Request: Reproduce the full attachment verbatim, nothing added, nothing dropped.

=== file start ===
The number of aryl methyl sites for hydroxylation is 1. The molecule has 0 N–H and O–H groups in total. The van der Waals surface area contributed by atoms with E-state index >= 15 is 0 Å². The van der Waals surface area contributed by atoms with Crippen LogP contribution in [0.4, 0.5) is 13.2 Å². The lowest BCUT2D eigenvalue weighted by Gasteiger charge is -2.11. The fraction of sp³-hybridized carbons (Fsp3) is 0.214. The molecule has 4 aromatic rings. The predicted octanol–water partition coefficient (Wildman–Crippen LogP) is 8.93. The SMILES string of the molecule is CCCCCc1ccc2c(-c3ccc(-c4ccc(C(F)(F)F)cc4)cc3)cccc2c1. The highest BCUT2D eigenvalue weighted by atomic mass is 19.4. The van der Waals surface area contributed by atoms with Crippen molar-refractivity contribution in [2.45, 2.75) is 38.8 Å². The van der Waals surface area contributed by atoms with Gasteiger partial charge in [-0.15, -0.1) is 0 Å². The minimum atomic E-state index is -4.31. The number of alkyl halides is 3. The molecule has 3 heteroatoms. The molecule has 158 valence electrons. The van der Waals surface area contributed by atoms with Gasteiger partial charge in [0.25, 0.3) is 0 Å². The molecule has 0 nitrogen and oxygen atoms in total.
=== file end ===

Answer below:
The number of aryl methyl sites for hydroxylation is 1. The molecule has 0 N–H and O–H groups in total. The van der Waals surface area contributed by atoms with E-state index >= 15 is 0 Å². The van der Waals surface area contributed by atoms with Crippen LogP contribution in [0.4, 0.5) is 13.2 Å². The lowest BCUT2D eigenvalue weighted by Gasteiger charge is -2.11. The fraction of sp³-hybridized carbons (Fsp3) is 0.214. The molecule has 4 aromatic rings. The predicted octanol–water partition coefficient (Wildman–Crippen LogP) is 8.93. The SMILES string of the molecule is CCCCCc1ccc2c(-c3ccc(-c4ccc(C(F)(F)F)cc4)cc3)cccc2c1. The highest BCUT2D eigenvalue weighted by atomic mass is 19.4. The van der Waals surface area contributed by atoms with Crippen molar-refractivity contribution in [2.45, 2.75) is 38.8 Å². The van der Waals surface area contributed by atoms with Gasteiger partial charge in [-0.15, -0.1) is 0 Å². The minimum atomic E-state index is -4.31. The number of alkyl halides is 3. The molecule has 3 heteroatoms. The molecule has 158 valence electrons. The van der Waals surface area contributed by atoms with Gasteiger partial charge in [0.25, 0.3) is 0 Å². The molecule has 0 nitrogen and oxygen atoms in total.